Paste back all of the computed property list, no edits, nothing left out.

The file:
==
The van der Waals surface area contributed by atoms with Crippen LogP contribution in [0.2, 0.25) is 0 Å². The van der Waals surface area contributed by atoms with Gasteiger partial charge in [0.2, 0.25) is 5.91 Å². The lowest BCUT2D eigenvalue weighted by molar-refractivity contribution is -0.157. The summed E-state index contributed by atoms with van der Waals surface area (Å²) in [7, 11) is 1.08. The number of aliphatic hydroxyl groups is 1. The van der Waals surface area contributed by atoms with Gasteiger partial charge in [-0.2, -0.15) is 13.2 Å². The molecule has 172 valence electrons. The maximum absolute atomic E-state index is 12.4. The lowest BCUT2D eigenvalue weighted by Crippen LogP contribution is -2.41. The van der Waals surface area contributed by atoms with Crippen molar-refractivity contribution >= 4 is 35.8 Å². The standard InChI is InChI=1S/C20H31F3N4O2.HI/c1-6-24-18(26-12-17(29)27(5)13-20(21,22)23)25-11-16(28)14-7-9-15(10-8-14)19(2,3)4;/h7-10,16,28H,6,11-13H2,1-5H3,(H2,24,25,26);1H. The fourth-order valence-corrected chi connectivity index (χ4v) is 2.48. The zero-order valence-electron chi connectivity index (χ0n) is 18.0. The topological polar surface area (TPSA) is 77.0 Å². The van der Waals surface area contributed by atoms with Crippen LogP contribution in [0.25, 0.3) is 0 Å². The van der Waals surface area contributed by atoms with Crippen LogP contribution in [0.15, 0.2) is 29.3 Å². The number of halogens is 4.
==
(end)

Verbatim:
The van der Waals surface area contributed by atoms with Crippen LogP contribution in [0.2, 0.25) is 0 Å². The van der Waals surface area contributed by atoms with Gasteiger partial charge in [0.2, 0.25) is 5.91 Å². The lowest BCUT2D eigenvalue weighted by molar-refractivity contribution is -0.157. The summed E-state index contributed by atoms with van der Waals surface area (Å²) in [7, 11) is 1.08. The number of aliphatic hydroxyl groups is 1. The van der Waals surface area contributed by atoms with Gasteiger partial charge in [-0.2, -0.15) is 13.2 Å². The molecule has 172 valence electrons. The maximum absolute atomic E-state index is 12.4. The lowest BCUT2D eigenvalue weighted by Crippen LogP contribution is -2.41. The van der Waals surface area contributed by atoms with Crippen molar-refractivity contribution >= 4 is 35.8 Å². The standard InChI is InChI=1S/C20H31F3N4O2.HI/c1-6-24-18(26-12-17(29)27(5)13-20(21,22)23)25-11-16(28)14-7-9-15(10-8-14)19(2,3)4;/h7-10,16,28H,6,11-13H2,1-5H3,(H2,24,25,26);1H. The fourth-order valence-corrected chi connectivity index (χ4v) is 2.48. The zero-order valence-electron chi connectivity index (χ0n) is 18.0. The topological polar surface area (TPSA) is 77.0 Å². The van der Waals surface area contributed by atoms with Crippen LogP contribution in [0.25, 0.3) is 0 Å². The van der Waals surface area contributed by atoms with Crippen LogP contribution in [0.15, 0.2) is 29.3 Å². The number of halogens is 4.